I just want to know what women who want sexual equality, what do you really WANT? to be equal it has to be the same, right? So your goal is either to help men be able to make money from sexual things too or to force all other women to stop doing what they are doing to make money and get things from men. Which is it?

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TravelingSales

It's the coercion, not the prostitution, which should be eradicated.

Corruption by itself is one of the hardest things to prove and prosecute. One of the reasons why not just the coersion part but human trafficking in its entirety is illegal.

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Not sure(blacklabel) got the gist of what the author was saying. I don't believe it is about sexual equality at all, it's about openness and perceptions on sex in Japan and how warped and needs to be changed.

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Ah yes, another outsider who doesn't understand Japanese culture but wants it to be changed. This is new!! At least she admits she doesn't understand it...

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"And the inequality between men and women is still painfully apparent, due to entrenched standards of sexuality."

This was the last full paragraph, where people who write for a living are supposed to sum it all up. The article was all over the place, so I took this to be the point of it all. No?

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actually, i don't think its about sexual equality and its unclear what argument the author is trying to make till the very end where she states:

And the inequality between men and women is still painfully apparent, due to entrenched standards of sexuality.

the problem is that men and women can never be "equal" its a biological fact. women get pregnant and have babies, men don't.

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I do not understand JTs obsession with "you know what". This article does not have a point.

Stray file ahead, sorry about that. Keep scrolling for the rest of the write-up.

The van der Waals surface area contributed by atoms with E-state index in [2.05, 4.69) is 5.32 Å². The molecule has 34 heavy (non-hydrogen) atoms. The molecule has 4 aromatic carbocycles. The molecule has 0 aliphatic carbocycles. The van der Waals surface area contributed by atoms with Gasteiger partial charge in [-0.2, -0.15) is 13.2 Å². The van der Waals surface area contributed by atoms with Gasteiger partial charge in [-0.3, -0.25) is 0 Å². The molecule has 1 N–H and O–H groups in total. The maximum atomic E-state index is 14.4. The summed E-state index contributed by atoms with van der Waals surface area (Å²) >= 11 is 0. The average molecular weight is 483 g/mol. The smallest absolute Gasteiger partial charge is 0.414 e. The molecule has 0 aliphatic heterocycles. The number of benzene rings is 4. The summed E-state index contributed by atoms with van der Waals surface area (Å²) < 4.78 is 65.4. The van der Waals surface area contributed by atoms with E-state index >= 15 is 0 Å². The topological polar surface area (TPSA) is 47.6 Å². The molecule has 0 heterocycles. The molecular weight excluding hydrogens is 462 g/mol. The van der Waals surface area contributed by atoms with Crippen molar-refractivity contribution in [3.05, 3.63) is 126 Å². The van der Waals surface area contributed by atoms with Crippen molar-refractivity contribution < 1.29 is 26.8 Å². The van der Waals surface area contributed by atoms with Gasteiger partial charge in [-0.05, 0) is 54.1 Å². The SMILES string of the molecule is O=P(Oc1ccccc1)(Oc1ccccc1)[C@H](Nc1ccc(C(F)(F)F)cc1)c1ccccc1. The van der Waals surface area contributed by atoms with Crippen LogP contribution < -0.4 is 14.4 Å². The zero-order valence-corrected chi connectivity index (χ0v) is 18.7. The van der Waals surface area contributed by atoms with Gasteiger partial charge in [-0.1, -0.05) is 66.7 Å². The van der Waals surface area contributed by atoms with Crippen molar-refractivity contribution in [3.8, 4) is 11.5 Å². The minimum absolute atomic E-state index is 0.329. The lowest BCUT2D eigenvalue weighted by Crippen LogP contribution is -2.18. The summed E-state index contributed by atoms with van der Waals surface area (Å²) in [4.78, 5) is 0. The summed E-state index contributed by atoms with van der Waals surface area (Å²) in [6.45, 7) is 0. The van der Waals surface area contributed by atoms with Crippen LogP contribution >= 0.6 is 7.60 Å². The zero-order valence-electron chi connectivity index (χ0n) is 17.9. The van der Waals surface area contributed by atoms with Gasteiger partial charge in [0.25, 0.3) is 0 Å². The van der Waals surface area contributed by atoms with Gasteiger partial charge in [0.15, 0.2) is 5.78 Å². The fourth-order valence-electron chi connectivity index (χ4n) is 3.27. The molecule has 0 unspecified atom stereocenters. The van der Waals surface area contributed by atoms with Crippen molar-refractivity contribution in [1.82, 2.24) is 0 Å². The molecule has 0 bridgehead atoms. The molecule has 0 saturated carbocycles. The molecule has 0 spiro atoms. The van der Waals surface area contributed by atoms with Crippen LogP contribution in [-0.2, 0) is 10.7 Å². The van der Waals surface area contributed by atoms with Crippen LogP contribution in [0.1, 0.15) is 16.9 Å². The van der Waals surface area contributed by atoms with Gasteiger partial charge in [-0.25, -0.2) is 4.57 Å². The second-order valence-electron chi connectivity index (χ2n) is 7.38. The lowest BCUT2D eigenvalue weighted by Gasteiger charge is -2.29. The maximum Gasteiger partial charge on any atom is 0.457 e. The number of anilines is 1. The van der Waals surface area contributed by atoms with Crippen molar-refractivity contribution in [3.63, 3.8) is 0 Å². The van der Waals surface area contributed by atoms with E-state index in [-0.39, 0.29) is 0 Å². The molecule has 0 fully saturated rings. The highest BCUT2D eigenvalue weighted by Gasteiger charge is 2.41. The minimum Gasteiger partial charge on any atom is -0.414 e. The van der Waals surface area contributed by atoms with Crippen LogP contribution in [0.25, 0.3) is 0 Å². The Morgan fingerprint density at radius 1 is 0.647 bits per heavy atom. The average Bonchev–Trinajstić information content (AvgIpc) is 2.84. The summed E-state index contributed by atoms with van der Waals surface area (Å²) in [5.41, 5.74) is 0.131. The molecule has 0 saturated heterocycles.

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Think we all agree that the article is not that good. Plus there is a basic factual error in that the author says prostitution is illegal in Japan. It isnt illegal. It isnt illegal in the UK either, just most people think it is.

What is going on here? Sometimes people behave as if sex is unspeakably embarrassing, yet at other times they are totally open about it

Ill answer this question - The same thing as goes on in every other country in the world!! Some people are not comfortable discussing sex, others are. Simple.

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compared to developing countries in southeast asia where a lot of women are force into prostitution, japan's sex industry is way more modernized. I believe most of the women in japan's sex industry is by choice, where most of the women in southeast asian countries or not.

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This article doesn't actually make any sense if you read it all the way through. It's just a random stream-of-consciousness rant from someone who's getting a bit disillusioned of living in Japan, including a couple of statistics that don't really hold the argument together.

But what's the argument, love ? What's she on about ? What's the conclusion ?

It's like listening to someone who's had a bad day at work.

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Yeah, it says she is an "British-Japanese activist". An activist for WHAT? Not an advocate (helper) but an actual activist? British-Japanese and not Japanese-British? whats the difference? British by marriage or by parentage? is this an insider looking at her own culture, or an outsider passing judgement on someone else's?

All of these things are important to know to figure out what is the point of this whole thing.